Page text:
EU still divided on recovery but Denmark relaxes position



Denmark has eased its position on the EU’s economic recovery plan after the pandemic ahead of a key meeting, still to held online, of EU leaders next week.

While Denmark remains reluctant on handing out more grants to member states under the corona recovery plan, Copenhagen does not want to get rid of them altogether, only reduce their size -according to a government negotiating mandate sent to the Danish parliament on Tuesday.

The EU Commission’s proposal of a €750bn recovery fund plans to distribute €500bn in the form of grants to member states and €250bn in loans.

Denmark is one of the four countries nicknamed the ‘Frugal Four’ – along with Austria, Sweden and the Netherlands – which had opposed grants as opposed to loans under the recovery fund, and also insisted on a seven-year EU budget not exceeding 1.0 percent of the blocs gross national income.

Danish media also reported that the Copenhagen government could be open to agreeing to a larger budget.

Denmark, however, will insist on continuing to receive a rebate, a compensation for contributions to the EU budget originally introduced for the UK.

France and other EU countries had argued for getting rid of the rebates, while the commission proposed a slow and gradual phasing out.

The Frugal Four had been sticking together during the first round of negotiations by EU leaders of the next 2021-27 EU budget, arguing for a smaller sum after Britain’s departure from the EU.

The commission revised its budget proposal to to €1.1 trillion, while in February, EU Council president Charles Michel’s compromise proposal stood at €1.095 trillion.

Leaders of the four countries had a online meeting on Wednesday, according to a tweet by Austrian PM Sebastian Kurz, and had a joint video-conference with Michel on the budget and the recovery.

‘Undesirable’ grants

But Denmark’s apparent softening does not yet foreshadow any breakthroughs, even though Germany’s finance minister Olaf Scholz said on Tuesday he expects an agreement “within a short time”.

EU diplomats have been busy unraveling the €1.85 trillion commission budget and recovery proposal to form a position ahead of the EU leaders’ videoconference on the issue next week.

The commission proposed to borrow money on the markets to finance the recovery, channel it through the EU budget through loans and grants to member states, and start repaying after 2027, for 30 years.

Countries wanting to access the recovery fund would have to draw up national plans adhering EU green and digital goals and economic advice before the commission, in consultation with member states, approves the plans.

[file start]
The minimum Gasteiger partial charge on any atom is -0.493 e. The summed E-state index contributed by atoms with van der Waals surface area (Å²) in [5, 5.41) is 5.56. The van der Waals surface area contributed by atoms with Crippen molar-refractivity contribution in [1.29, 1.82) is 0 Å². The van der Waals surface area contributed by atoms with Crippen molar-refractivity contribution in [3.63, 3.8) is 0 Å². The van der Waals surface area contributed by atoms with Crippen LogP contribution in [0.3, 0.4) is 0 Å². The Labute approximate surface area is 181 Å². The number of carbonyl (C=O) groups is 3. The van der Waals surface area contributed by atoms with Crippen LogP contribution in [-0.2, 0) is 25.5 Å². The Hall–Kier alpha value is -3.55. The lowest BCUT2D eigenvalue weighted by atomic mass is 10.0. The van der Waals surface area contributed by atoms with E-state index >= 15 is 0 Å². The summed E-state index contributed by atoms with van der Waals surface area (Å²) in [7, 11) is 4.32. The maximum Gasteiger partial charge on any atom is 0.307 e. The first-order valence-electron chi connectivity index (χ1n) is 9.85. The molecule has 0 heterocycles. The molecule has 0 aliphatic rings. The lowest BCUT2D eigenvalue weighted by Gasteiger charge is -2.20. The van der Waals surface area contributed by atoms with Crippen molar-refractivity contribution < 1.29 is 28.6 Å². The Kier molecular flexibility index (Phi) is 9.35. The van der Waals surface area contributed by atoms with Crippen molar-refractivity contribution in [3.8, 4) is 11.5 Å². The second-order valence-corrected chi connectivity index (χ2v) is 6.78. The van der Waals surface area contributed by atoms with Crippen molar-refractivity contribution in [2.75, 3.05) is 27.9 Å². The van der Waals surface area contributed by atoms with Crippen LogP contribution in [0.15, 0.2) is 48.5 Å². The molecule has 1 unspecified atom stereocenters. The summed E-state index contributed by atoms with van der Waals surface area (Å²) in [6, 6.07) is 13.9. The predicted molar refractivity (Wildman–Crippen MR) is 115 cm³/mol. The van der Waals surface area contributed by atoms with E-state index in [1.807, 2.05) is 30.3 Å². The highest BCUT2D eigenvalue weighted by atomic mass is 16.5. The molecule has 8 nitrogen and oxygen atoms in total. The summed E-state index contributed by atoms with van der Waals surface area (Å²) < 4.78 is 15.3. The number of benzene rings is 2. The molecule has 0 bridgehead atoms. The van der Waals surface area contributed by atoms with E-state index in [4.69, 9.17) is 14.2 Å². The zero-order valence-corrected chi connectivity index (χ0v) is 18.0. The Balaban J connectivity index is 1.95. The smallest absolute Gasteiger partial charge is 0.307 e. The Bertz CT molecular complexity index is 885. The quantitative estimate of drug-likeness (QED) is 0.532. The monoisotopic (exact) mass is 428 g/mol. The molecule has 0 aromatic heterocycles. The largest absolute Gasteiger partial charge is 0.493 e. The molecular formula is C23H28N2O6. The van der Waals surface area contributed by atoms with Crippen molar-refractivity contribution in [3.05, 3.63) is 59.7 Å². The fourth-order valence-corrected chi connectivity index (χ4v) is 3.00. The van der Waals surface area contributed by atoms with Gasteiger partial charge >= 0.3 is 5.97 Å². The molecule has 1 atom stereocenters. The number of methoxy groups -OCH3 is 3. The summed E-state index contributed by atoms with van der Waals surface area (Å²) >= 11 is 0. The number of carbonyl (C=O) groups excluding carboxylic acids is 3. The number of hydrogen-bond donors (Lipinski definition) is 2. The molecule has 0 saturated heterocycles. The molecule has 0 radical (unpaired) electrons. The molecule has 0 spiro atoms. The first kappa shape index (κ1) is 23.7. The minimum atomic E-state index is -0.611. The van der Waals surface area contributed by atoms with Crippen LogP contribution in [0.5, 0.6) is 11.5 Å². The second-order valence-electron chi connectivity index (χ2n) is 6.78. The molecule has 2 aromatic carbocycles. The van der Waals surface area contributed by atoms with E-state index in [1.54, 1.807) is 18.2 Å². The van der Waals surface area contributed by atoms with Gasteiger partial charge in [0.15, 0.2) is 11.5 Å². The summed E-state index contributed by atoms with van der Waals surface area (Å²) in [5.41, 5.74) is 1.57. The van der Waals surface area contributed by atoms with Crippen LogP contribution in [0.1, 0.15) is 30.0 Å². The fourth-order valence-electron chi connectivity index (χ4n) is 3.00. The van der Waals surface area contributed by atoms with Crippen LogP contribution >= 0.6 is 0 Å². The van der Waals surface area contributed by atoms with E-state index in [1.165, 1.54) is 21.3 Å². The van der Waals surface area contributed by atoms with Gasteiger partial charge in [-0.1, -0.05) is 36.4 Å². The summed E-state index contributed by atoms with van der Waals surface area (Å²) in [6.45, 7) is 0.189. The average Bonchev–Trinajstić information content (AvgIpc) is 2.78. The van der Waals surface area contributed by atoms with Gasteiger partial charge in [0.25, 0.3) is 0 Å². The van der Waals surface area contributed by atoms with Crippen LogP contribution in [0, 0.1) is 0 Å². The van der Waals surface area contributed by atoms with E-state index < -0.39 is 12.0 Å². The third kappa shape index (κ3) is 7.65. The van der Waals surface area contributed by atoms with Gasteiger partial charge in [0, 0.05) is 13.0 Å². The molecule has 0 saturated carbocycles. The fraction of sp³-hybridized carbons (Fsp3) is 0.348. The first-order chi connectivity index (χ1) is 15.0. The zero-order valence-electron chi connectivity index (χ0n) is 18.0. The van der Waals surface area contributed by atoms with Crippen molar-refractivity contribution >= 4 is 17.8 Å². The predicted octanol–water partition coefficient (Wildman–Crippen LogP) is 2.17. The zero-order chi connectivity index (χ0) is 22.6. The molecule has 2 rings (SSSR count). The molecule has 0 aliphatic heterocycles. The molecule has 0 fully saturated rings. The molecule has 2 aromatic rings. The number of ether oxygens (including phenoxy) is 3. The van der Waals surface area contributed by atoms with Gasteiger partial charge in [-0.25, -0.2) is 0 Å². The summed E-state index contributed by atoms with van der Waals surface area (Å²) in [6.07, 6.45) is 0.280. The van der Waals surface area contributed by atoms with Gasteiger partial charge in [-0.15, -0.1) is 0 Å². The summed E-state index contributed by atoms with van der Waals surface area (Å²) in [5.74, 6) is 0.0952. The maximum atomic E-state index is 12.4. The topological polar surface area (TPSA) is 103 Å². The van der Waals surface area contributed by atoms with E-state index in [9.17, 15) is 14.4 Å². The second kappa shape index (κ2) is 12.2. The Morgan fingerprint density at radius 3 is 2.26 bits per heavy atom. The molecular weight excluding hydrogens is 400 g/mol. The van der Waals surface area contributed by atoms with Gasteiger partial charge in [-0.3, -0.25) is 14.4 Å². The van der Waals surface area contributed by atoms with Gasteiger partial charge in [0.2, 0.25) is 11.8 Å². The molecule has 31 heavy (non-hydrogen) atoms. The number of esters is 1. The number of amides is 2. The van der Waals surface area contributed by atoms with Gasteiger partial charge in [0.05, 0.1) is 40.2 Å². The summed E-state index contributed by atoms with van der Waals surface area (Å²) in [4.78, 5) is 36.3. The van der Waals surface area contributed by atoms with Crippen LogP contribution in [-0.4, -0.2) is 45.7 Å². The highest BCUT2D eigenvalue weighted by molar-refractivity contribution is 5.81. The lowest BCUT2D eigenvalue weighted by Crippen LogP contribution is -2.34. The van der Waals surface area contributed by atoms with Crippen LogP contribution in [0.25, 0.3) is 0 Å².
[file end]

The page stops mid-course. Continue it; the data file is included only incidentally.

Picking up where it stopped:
“The real discussion will be kicked off next week, until then is just taking the temperature,” one EU official said.

After the online debate, Michel is expected to work on a compromise.

EU leaders are expected to meet again in person in July in Brussels for a personal meeting to try to find a compromise.

The ‘frugals’ have been voicing doubt over the size of the recovery, the precise conditions countries need fulfil to access the recovery money, the balance of grants and loans, and the start of the repayment of loans the commission is planning to take on to finance the recovery fund.

Another issue where the ‘frugals’ are expected to object is new own resources, new forms of revenues for the EU.

“Loans are a perfect instrument, and we don’t see a problem in the capital markets for the moment, so grants are undesirable,” said one reluctant EU diplomat.

“We do not see the rational that convergence can only be happening through grants,” the diplomat added.

‘Absurd’

But it’s not only the ‘Frugal Four’ that have criticised the commission’s plans.

Hungarian PM Viktor Orban called the plan “absurd” and said the EU package triggered “red lights” because it was not only made up of countries’ contribute but loans as well.

Orban’s allies in the Visegrad Fourur, another loose club of like-minded countries including the Czech Republic, Poland and Slovakia, had been divided on the commission proposal.

Poland benefits greatly from the recovery proposal, and supports it, while Orban and his Czech counterpart, Andrej Babis railed against the plans.

The V4 leaders will discuss the commission’s proposal on 11 June.



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